Secondly, the CBO never says the bill will save $1.3 trillion in the second decade, despite what Speaker Pelosi (D-CA) and President Obama are claiming. If you read the letter sent to Pelosi, the CBO says the savings might, if things go really, really well, end up being equal to, or less than, a one-half of one percent of GDP in savings. Unless Democrats are expecting a $130 trillion GDP for America, their numbers are wrong.
Last, but certainly not least, according to The Washington Examiner’s Byrok York, the bill includes the CLASS Act, which is a long-term care program that the CBO accounts for in its analysis. The problem? The CLASS Act is unaffordable in the long run, but the CBO only counts the intake of money, not the expenditures. Furthermore, it includes the Democrats’ student loan modifications, which is where much of the savings for the bill will come from. (Both of these points are explained in some detail here.) So, to summarize, the bill takes in a lot of money, but does not spend much of it for years. These and other budgetary concerns are analyzed quite well here, and by the Senate Budget Committee’s minority staff here.
I need to clarify, by the way, that I am not criticizing the CBO. They analyze what they are given by politicians, and so their numbers are sometimes necessarily incorrect. Blame the politicians- on both sides, yes, but in this case, the Democrats- for gaming the system so dishonestly. Furthermore, the CBO letter is a preliminary letter, which means its analysis is necessarily vague and has many suppositions. As Daniel Foster notes at The Corner, the final one is supposed to be out this weekend.
More bureaucracy and cost for Americans:
According to The Washington Examiner, the bill to be voted on would increase the number of IRS employees by over 16,000. So let me get this straight- we need more IRS employees? Well, I suppose they were doing such a good job with Geithner, Rangel, Daschle and the rest…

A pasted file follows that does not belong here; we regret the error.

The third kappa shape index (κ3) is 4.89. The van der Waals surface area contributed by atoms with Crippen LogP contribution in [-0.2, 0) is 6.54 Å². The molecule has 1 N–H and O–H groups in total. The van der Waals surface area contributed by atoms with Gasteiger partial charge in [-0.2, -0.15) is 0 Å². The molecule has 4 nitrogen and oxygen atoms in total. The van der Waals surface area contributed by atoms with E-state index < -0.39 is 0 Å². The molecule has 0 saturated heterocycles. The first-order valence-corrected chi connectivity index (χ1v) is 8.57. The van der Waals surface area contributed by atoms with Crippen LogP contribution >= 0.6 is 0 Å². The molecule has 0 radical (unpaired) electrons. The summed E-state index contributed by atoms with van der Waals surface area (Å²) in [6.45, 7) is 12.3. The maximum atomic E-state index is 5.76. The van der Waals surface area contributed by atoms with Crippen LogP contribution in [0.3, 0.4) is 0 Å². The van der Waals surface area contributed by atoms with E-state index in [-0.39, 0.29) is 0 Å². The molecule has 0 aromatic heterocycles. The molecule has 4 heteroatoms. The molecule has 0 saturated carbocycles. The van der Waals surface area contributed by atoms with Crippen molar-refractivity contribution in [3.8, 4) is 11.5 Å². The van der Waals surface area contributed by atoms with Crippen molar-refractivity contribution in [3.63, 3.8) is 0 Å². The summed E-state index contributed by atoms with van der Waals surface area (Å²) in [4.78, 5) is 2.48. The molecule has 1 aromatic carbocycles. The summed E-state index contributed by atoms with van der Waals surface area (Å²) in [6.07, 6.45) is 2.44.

It gets worse, however. According to Americans for Tax Reform, the following occur in the bill:
- The number of new tax increases in the healthcare bill: 19
- The number of tax increases that unquestionably violate President Obama’s “firm pledge” not to raise “any form” of taxes on families making less than $250,000: 7
- The tax increase over the first decade if the healthcare bill becomes law: $497 billion
- The top federal tax rate on wages and self-employment earnings under this bill: 43.4%
- The annual tax hike for every man, woman, and child in America: $165
- The top federal tax rate on early distributions from HSAs under this bill: 59.6%
Next, according to Republican Representative Kevin Brady (R-TX) (H/T to the Examiner):
In addition to more complicated tax returns, families and small businesses will be forced to reveal further tax information to the IRS, provide proof of ‘government approved’ health care and submit detailed sales information to comply with new excise taxes.
Thirdly, there are a number of tax increases in the bill. Hundreds of billions of dollars worth, in fact, and they would hit those making less than $250,000 in some cases. Once again, the president is violating his pledge to not hit lower-income Americans. For some reason, Democrats continue to want to reduce the budget by increasing taxes. Or, to put it another way, they believe that hurting the economic growth of America is the way to go.